Emil von Sydow

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Emil von Sydow (July 15, 1812 - October 13, 1873) was a German geographer and cartographer born in Freiberg, Saxony.

Early in his career he was a geography instructor at the military academy in Erfurt, later becoming director of statistics and geography to the Prussian General Staff in 1867.

He is considered to be the founder of methodical school cartography, and distinguished himself by creating his own wall maps for classroom instruction. In 1838 he produced a physical map of Asia in his "Schulmethodischer Wand Atlas" (Methodic Wall Atlas for Schools) that was soon followed by maps of other continents. On these maps, Sydow developed a color methodology for landscape features using hachures, where green was depicted for lowlands and brown used for highlands. Wilhelm Perthes (1793–1853) of the publishing firm "Justus Perthes Geographische Anstalt Gotha" was impressed with Sydow's work and in 1849 produced the latter's "Schulatlas in sechsunddreigig Karten" (Schoolatlas in 36 maps), a work that eventually ran to 39 editions by 1887.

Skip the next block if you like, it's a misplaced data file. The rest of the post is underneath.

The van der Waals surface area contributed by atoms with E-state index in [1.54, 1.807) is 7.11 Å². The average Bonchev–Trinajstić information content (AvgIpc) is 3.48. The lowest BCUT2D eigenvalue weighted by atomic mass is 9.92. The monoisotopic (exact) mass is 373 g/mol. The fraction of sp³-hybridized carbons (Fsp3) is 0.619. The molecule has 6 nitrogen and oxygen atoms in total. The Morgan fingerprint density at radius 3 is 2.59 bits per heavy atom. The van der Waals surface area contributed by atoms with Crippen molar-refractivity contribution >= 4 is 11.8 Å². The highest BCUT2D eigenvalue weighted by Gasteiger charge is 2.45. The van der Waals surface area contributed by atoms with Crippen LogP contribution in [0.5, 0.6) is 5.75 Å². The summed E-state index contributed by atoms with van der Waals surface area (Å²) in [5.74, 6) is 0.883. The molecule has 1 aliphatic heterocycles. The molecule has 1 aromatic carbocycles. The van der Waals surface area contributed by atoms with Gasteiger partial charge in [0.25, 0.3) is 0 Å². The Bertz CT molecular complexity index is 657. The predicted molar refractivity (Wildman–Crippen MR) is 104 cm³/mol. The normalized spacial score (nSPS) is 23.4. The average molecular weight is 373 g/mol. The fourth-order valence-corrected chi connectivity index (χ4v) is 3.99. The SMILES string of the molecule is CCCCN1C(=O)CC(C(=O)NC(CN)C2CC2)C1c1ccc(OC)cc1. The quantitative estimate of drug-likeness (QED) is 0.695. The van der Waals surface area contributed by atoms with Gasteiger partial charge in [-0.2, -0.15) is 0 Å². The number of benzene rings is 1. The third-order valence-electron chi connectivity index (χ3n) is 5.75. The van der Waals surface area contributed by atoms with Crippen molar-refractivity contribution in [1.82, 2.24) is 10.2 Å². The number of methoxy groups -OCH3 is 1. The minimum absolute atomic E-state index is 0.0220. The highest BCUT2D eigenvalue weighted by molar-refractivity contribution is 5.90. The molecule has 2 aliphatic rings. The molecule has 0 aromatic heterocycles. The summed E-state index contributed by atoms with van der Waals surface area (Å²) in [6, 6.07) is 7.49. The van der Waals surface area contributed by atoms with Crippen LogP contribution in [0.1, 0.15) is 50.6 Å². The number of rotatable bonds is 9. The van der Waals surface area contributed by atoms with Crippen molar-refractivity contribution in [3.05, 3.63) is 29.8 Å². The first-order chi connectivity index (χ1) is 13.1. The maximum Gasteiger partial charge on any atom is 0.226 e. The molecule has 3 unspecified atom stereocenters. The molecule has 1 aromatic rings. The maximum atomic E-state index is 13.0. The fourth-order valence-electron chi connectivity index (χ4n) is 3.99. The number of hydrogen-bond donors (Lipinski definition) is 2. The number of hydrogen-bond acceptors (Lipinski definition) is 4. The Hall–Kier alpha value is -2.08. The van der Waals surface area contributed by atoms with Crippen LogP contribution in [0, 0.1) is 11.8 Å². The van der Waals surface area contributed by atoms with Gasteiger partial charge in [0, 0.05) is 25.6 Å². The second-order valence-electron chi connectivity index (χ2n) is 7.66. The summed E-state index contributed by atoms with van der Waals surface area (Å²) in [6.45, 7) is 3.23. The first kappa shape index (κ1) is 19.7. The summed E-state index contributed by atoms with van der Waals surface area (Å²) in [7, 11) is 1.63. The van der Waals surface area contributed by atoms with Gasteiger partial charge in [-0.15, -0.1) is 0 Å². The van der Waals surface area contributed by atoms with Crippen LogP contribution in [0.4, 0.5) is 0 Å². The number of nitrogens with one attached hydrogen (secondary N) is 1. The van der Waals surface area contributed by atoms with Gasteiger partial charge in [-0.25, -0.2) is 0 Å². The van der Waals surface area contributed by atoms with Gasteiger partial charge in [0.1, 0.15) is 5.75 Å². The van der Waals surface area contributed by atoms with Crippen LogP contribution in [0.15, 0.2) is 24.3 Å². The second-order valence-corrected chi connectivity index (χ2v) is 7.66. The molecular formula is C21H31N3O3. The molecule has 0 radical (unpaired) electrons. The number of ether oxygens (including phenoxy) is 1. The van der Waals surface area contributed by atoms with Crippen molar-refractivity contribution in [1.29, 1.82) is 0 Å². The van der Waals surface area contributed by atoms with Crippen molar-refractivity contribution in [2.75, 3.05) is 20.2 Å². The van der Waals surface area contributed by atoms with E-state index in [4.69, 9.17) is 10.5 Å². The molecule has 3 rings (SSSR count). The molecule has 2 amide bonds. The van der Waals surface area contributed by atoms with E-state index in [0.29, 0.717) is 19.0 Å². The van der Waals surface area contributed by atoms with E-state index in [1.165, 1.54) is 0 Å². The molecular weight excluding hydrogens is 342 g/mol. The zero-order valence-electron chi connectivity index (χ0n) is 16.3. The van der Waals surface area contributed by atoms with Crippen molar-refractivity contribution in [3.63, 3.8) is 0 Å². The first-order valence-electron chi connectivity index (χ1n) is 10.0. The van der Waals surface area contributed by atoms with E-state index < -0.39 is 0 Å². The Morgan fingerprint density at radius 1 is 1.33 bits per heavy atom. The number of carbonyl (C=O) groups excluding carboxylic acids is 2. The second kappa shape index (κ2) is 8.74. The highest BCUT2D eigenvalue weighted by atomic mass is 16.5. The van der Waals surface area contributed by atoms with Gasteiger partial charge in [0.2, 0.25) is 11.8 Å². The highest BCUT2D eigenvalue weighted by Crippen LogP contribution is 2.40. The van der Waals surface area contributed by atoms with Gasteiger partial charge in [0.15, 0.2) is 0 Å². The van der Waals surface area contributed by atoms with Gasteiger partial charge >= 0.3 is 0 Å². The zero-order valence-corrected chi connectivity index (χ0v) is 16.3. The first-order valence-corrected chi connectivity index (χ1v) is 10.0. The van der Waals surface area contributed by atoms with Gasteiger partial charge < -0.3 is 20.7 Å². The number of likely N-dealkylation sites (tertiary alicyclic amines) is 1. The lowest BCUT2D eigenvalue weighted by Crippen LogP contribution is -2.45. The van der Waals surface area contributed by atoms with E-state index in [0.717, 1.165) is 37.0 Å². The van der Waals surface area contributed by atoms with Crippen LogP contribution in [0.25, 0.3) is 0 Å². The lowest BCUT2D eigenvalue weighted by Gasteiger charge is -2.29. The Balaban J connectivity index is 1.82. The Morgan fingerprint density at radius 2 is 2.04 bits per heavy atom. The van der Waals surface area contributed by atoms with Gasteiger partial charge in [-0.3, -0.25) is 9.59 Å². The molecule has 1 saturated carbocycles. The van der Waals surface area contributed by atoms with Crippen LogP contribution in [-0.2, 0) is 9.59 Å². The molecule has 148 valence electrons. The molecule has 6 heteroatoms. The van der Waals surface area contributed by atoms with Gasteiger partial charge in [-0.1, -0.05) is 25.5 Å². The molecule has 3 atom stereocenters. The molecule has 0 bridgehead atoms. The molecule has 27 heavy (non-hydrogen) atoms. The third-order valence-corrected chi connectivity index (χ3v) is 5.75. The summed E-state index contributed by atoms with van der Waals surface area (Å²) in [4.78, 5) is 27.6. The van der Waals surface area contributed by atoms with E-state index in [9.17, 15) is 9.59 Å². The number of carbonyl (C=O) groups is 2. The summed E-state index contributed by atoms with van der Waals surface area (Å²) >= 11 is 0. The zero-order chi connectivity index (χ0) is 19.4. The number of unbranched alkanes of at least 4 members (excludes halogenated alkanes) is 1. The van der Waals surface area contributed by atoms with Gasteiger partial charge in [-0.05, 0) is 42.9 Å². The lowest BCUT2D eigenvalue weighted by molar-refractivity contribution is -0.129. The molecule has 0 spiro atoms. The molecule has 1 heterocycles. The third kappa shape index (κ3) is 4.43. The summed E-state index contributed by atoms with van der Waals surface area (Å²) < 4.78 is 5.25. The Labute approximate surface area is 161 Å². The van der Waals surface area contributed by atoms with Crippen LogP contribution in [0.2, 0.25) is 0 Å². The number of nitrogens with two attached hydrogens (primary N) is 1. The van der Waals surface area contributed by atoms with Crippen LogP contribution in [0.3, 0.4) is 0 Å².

After Sydow's death, Hermann Wagner (1840-1929), a geography professor at Göttingen, designed the "Sydow-Wagner Methodischer Schulatlas" (Sydow-Wagner Methodical School Atlas) with 60 major and 50 inset maps.


  • [1] Origins of School Cartography